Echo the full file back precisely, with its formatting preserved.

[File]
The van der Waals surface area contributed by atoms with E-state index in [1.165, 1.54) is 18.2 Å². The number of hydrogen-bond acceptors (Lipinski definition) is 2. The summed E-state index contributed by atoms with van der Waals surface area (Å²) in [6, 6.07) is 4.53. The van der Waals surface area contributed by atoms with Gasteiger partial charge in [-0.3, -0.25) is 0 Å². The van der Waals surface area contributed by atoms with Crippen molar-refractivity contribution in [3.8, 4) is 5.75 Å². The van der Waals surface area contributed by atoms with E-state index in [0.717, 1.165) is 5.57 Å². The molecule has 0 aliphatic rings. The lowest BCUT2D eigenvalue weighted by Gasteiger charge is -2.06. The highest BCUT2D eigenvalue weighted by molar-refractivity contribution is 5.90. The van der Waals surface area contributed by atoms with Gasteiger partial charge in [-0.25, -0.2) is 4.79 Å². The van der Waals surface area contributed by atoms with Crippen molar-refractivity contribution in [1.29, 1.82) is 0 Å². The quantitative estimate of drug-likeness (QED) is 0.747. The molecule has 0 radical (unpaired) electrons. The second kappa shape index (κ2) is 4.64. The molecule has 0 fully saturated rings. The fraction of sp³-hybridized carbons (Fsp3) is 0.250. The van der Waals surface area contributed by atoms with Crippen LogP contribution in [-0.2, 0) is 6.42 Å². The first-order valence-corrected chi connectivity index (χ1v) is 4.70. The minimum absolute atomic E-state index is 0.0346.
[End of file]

The van der Waals surface area contributed by atoms with E-state index in [1.165, 1.54) is 18.2 Å². The number of hydrogen-bond acceptors (Lipinski definition) is 2. The summed E-state index contributed by atoms with van der Waals surface area (Å²) in [6, 6.07) is 4.53. The van der Waals surface area contributed by atoms with Gasteiger partial charge in [-0.3, -0.25) is 0 Å². The van der Waals surface area contributed by atoms with Crippen molar-refractivity contribution in [3.8, 4) is 5.75 Å². The van der Waals surface area contributed by atoms with E-state index in [0.717, 1.165) is 5.57 Å². The molecule has 0 aliphatic rings. The lowest BCUT2D eigenvalue weighted by Gasteiger charge is -2.06. The highest BCUT2D eigenvalue weighted by molar-refractivity contribution is 5.90. The van der Waals surface area contributed by atoms with Gasteiger partial charge in [-0.25, -0.2) is 4.79 Å². The van der Waals surface area contributed by atoms with Crippen molar-refractivity contribution in [1.29, 1.82) is 0 Å². The quantitative estimate of drug-likeness (QED) is 0.747. The molecule has 0 radical (unpaired) electrons. The second kappa shape index (κ2) is 4.64. The molecule has 0 fully saturated rings. The fraction of sp³-hybridized carbons (Fsp3) is 0.250. The van der Waals surface area contributed by atoms with Crippen LogP contribution in [-0.2, 0) is 6.42 Å². The first-order valence-corrected chi connectivity index (χ1v) is 4.70. The minimum absolute atomic E-state index is 0.0346.